The effect of this color creates a fun atmosphere, encourages movement, invites friendliness, promotes a pleasurable spirit and suggests joyfulness.
Yellow is generally considered an innovative color. If you wish to develop a creative atmosphere which nurtures a sense of freedom, select the yellow color family.
The temperature of this color is interpreted as warm or hot. Warm colors from this area of the palette include ochre, buttercup, cream, gold, ivory, almond and lemon, which have the feeling of advancing toward us.
The effect of this color encourages spontaneity, inspires creativity, has a lightness of spirit, raises alertness level and suggests a feeling of serendipity.
Green is generally considered a calm color. If you wish to compose a color scheme that provides a relaxing ambience and incorporates the feeling of stillness, select the green color family.
The temperature of this color is interpreted as cool or cold. It should be noted that yellow-ish greens, may be considered warmer, while cooler greens tend to be on the blue side of the spectrum. Cool colors from this are of the palette include khaki, sage, moss, lime, mint, hunter, celadon, aqua, turquoise and teal, which have the feeling of receding away from us.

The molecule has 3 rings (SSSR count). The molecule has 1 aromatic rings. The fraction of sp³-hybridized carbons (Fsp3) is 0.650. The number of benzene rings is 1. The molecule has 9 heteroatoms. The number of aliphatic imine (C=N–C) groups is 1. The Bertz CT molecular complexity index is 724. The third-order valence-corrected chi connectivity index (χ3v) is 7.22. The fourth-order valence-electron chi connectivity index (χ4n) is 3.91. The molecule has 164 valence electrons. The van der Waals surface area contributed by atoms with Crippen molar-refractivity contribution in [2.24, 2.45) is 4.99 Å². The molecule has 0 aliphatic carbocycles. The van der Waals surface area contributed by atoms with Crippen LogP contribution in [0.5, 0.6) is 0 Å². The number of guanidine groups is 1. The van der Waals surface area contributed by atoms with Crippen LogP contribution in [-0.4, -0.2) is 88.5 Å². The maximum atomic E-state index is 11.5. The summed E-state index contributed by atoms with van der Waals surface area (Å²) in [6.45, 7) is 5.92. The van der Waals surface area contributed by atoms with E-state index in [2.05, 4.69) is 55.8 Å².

The effect of this color enhances concentration, facilitates judgment, nurtures relaxation, provides a refreshing atmosphere, renews the spirit and suggests a thoughtful essence.
Blue is generally considered a serene color. If you wish to provide a soothing environment which will offer a relaxing and peaceful surrounding, select the blue color family.
The temperature of this color is interpreted as cool or cold. Cool colors from this area of the palette, include robinâ€™s egg, azure, delft, sky, denim, wedgewood, blueberry, royal, periwinkle, cobalt, ultramarine and navy, which have the feeling of receding away from us.